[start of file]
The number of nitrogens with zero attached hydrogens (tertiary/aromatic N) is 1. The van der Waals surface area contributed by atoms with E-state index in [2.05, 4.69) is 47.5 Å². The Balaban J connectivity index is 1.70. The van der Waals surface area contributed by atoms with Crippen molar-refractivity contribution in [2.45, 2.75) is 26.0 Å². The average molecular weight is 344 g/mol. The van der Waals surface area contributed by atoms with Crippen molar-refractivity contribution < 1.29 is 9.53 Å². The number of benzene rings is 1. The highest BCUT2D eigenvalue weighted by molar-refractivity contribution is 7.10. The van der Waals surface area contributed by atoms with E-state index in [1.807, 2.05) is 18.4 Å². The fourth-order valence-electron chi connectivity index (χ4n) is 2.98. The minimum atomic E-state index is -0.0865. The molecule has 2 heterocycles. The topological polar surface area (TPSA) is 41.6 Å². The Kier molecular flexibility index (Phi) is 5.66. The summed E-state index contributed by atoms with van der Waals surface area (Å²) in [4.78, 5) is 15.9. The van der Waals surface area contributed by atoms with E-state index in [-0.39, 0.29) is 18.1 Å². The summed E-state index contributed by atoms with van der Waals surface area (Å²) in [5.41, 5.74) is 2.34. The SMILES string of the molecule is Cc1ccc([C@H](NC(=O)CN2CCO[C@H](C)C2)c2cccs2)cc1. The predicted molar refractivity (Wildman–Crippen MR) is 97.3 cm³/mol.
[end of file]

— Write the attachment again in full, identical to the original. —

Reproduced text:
The number of nitrogens with zero attached hydrogens (tertiary/aromatic N) is 1. The van der Waals surface area contributed by atoms with E-state index in [2.05, 4.69) is 47.5 Å². The Balaban J connectivity index is 1.70. The van der Waals surface area contributed by atoms with Crippen molar-refractivity contribution in [2.45, 2.75) is 26.0 Å². The average molecular weight is 344 g/mol. The van der Waals surface area contributed by atoms with Crippen molar-refractivity contribution < 1.29 is 9.53 Å². The number of benzene rings is 1. The highest BCUT2D eigenvalue weighted by molar-refractivity contribution is 7.10. The van der Waals surface area contributed by atoms with E-state index in [1.807, 2.05) is 18.4 Å². The fourth-order valence-electron chi connectivity index (χ4n) is 2.98. The minimum atomic E-state index is -0.0865. The molecule has 2 heterocycles. The topological polar surface area (TPSA) is 41.6 Å². The Kier molecular flexibility index (Phi) is 5.66. The summed E-state index contributed by atoms with van der Waals surface area (Å²) in [4.78, 5) is 15.9. The van der Waals surface area contributed by atoms with E-state index in [-0.39, 0.29) is 18.1 Å². The summed E-state index contributed by atoms with van der Waals surface area (Å²) in [5.41, 5.74) is 2.34. The SMILES string of the molecule is Cc1ccc([C@H](NC(=O)CN2CCO[C@H](C)C2)c2cccs2)cc1. The predicted molar refractivity (Wildman–Crippen MR) is 97.3 cm³/mol.